Critical Mass Riders at Jackson Square

Here’s the thing. I love riding my bicycle. And I love other people riding their bicycles. And I wish everyone was on a bicycle and cars were the exception. But I’m not that good at riding with others. I want to be, I really do. I mean, those are my people out there, pedaling around! So when S. emailed to see if i wanted to go on a ride, I thought yes, let’s go to Critical Mass. I got this. I rode down to the Quarter, taking a special pleasure in the smooth Camp Street asphalt. I wonder if folks who ride in cities where streets are decently paved understand the pure joy of a smooth ride. Anyway, I dodged the early tourists and late commuters and looked for the people with bikes. Here they are! We stood, checked each other’s bikes out, and waited. Finally we were off, and I concentrated hard on the lights in front of me, hoping I didn’t take out too many other bikes should I list to far to one side. The riders were stuck in that old split between those who want to break traffic rules and take over the streets and those who want to ride courteously to show that we can share the road. Well, if we aren’t all on the same page, that first option can get a little dangerous. I negotiated myself for a couple of miles, but then I had to get out of there. Nope, I still don’t ride well with others, but it is certainly worth trying to figure out the how to.

5 thoughts on “Critical Mass Riders at Jackson Square

  1. I dunno, Kate, from what I’ve seen of Critical Mass in other cities — San Francisco, e.g. — they can be a pretty in-your-face bunch who give bicyclists a bad rap. In this, as in many things, it’s often better to paddle (pedal) your own canoe (bike).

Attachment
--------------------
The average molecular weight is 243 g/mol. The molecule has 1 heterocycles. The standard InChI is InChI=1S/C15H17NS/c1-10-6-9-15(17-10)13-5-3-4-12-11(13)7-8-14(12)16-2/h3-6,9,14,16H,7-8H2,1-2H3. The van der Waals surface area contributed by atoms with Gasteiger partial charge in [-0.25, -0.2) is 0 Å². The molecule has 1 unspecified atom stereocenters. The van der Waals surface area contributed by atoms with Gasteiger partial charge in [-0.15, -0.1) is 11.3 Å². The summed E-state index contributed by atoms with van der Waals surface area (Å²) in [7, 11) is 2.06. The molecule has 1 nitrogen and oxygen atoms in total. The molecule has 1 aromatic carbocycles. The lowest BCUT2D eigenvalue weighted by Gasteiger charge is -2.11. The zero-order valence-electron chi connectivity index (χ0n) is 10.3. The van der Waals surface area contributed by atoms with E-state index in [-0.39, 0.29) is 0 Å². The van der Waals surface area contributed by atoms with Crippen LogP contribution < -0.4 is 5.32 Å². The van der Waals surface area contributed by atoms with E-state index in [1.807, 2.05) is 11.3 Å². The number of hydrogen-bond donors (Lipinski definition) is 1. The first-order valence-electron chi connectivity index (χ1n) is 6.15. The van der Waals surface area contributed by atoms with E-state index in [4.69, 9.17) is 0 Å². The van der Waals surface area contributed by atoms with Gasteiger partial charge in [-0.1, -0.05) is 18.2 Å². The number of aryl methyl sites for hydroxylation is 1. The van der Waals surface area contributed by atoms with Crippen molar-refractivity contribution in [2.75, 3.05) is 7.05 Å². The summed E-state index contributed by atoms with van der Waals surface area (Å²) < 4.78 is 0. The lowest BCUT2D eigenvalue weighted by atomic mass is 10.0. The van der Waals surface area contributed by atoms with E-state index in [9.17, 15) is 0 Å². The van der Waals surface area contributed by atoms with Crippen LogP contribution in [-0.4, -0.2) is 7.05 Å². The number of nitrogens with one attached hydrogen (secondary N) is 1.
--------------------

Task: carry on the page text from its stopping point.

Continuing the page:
2. I agree completely. I rode with a small group (about 20 people) recently and there was one guy who took it upon himself to stop traffic and there was confusion among the riders because of that about running red lights or not. At one point, one car just went through laying on its horn and, to be honest, the driver had a right of way (it was a green light) except for the hippie parked in the middle of the street to allow 19 riders to run a red light. I think — especially in New Orleans — riders (as well as drivers in general, who seem very aggressive in NOLA over other cities) need to develop ea culture of following the rules. I love cities with “loose rules” — I don’t want “Singapore” — but there’s a point where it goes over the line.

    I generally follow this rule with red lights: I stop if there any conflict between pedestrians or drivers who have right of way and I only pass through red lights if there is no potential conflict. (Similar to the stop sign rule, except with a little more vigilance.) Pedestrians and drivers like when they see cyclists that don’t just “blow through” red lights like entitled schmucks but rather at least show some effort to obey the rules and to yield to those who have right of way.

  3. Always tough to adopt a group ethic, when no one knows what it is. Learning to ride with others is just like learning anything else…practice. But only practice what you wish to learn.

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